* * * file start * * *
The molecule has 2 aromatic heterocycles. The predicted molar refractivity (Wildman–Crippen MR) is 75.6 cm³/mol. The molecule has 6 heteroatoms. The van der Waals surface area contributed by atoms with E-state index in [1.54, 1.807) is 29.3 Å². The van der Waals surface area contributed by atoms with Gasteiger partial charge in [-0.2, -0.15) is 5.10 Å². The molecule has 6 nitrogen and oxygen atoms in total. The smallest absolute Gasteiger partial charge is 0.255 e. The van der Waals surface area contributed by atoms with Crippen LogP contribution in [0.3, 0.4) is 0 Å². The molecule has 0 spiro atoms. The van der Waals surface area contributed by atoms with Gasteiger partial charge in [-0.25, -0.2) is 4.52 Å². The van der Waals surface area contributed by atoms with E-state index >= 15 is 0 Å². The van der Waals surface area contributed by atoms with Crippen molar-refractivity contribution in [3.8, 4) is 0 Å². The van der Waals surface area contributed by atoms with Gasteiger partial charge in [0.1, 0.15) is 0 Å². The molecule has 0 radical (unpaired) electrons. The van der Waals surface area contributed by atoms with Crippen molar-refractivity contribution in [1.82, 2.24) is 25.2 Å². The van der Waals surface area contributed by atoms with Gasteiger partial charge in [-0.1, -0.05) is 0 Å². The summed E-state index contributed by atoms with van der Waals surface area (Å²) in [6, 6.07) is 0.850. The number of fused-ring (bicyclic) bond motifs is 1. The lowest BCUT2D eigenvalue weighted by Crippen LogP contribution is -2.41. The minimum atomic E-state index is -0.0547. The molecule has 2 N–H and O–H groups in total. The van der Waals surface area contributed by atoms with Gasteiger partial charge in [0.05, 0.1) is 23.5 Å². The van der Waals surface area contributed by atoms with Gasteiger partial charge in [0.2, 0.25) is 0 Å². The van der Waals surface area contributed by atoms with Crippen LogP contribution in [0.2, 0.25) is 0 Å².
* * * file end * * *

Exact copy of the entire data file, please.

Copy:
The molecule has 2 aromatic heterocycles. The predicted molar refractivity (Wildman–Crippen MR) is 75.6 cm³/mol. The molecule has 6 heteroatoms. The van der Waals surface area contributed by atoms with E-state index in [1.54, 1.807) is 29.3 Å². The van der Waals surface area contributed by atoms with Gasteiger partial charge in [-0.2, -0.15) is 5.10 Å². The molecule has 6 nitrogen and oxygen atoms in total. The smallest absolute Gasteiger partial charge is 0.255 e. The van der Waals surface area contributed by atoms with Crippen LogP contribution in [0.3, 0.4) is 0 Å². The molecule has 0 spiro atoms. The van der Waals surface area contributed by atoms with Gasteiger partial charge in [-0.25, -0.2) is 4.52 Å². The van der Waals surface area contributed by atoms with E-state index >= 15 is 0 Å². The van der Waals surface area contributed by atoms with Crippen molar-refractivity contribution in [3.8, 4) is 0 Å². The van der Waals surface area contributed by atoms with Gasteiger partial charge in [0.1, 0.15) is 0 Å². The molecule has 0 radical (unpaired) electrons. The van der Waals surface area contributed by atoms with Crippen molar-refractivity contribution in [1.82, 2.24) is 25.2 Å². The van der Waals surface area contributed by atoms with Gasteiger partial charge in [-0.1, -0.05) is 0 Å². The summed E-state index contributed by atoms with van der Waals surface area (Å²) in [6, 6.07) is 0.850. The number of fused-ring (bicyclic) bond motifs is 1. The lowest BCUT2D eigenvalue weighted by Crippen LogP contribution is -2.41. The minimum atomic E-state index is -0.0547. The molecule has 2 N–H and O–H groups in total. The van der Waals surface area contributed by atoms with Gasteiger partial charge in [0.05, 0.1) is 23.5 Å². The van der Waals surface area contributed by atoms with Gasteiger partial charge in [0.2, 0.25) is 0 Å². The van der Waals surface area contributed by atoms with Crippen LogP contribution in [0.2, 0.25) is 0 Å².